Tea Culture

Exploring the Science of Oxidation and How it Affects Tea

Our Wakoucha Mariko, a Japanese black tea. This tea could be considered full oxidized.

All the different tea types are made of the same plant (different cultivars but the same plant). White tea, green tea, yellow tea, oolong tea, black tea, post-fermented tea; they all come from the same plant, Camellia sinensis. As cultures are different across the world, so are the ways that people use the tea plant to create all the different types of tea. The different types of tea, if it is a Darjeeling black or a Fuding Yin Zhen, are created at least partially by manipulating the picked tea leaf. A part of this manipulation of the tea plant involves controlling the oxidation of the tea plant.

Right when the tea plant is picked, oxidation begins. Oxidation is defined as, “A reaction in which the atoms of an element lose electrons and the valence of the element is correspondingly increased.”In terms of tea production, the chlorophyll in the leaves is enzymatically broken down, and its tannins are released or transformed. The tea producer may choose when the oxidation should be stopped, which depends on the desired qualities in the final tea as well as the weather conditions (heat and humidity). Green tea, for example, goes through something called the “kill green” process almost immediately after picking the leaf. The picked tea leaves are heated to a certain degree which turns off the enzymes responsible for oxidation. This “kill green” process allows the tea producer to fix a tea to a certain level of oxidation. Here is a video of one of our staff collecting some freshly made green tea.

While green tea goes through it’s “kill green” process soon after it is picked, black tea is allowed to oxidize for an extended period of time before the enzymatic activity is ceased. The leaf is allowed to fully (or almost fully) oxidize, giving it a deeply red color, then it goes through the kill green process. For Oolong tea, the tea master has free rein to halt the oxidation of the tea they are making and isn’t really bound to any particular standards so far as the tea types are concerned. For oolong tea the oxidation can vary; some will be lighter in their oxidation and develop some milky, floral notes while others will have be allowed to oxidize for longer and resemble something closer to a black tea, develop some stone fruit and caramel notes. All this is to say that oxidation plays a huge part in determining the type of tea that is made.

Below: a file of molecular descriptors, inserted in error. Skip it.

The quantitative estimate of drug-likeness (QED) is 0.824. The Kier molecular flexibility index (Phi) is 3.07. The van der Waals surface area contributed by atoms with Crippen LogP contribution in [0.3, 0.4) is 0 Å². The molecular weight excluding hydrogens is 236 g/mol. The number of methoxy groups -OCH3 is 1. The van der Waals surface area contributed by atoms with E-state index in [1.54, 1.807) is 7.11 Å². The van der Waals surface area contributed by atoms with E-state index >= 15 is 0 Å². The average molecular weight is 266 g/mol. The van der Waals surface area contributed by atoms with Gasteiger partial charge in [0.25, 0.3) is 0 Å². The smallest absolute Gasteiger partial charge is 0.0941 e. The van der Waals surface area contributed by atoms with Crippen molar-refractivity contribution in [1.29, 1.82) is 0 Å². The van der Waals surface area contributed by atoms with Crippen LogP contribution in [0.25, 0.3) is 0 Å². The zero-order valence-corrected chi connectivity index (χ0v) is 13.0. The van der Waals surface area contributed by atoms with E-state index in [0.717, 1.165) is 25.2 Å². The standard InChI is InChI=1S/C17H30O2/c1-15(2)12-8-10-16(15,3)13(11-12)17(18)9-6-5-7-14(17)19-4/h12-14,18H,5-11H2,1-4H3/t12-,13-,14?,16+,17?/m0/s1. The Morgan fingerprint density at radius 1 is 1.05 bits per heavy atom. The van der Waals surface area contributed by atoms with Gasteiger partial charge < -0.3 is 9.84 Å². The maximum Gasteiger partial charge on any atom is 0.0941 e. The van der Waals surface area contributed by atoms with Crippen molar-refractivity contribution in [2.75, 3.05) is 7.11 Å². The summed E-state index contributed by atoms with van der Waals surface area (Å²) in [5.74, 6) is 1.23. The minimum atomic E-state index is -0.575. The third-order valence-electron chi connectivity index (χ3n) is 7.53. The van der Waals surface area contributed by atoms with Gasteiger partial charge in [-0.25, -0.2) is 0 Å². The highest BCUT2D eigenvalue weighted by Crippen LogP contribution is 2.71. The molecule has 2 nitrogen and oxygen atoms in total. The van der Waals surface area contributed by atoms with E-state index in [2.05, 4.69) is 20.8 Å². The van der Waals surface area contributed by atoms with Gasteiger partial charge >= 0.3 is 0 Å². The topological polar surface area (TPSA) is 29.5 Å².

We did a TikTok video covering this very topic, where you can how oxidant affects the look, smell, and taste of a tea, here is a look at it:

While a lot more can be said about oxidation and how it relates to tea, we hope that this blog post has inspired you to look at tea in slightly a different way. If you are new to tea, it might be fun for you to pick up some green tea, oolong tea, and black tea to see if you can notice any differences in color. Especially with oolong tea, oxidation level will vary and there are much more factors at play than just oxidation. That being said, the approximate oxidation level of a tea really determines which category of tea it belongs to and what you more or less can expect from drinking it.

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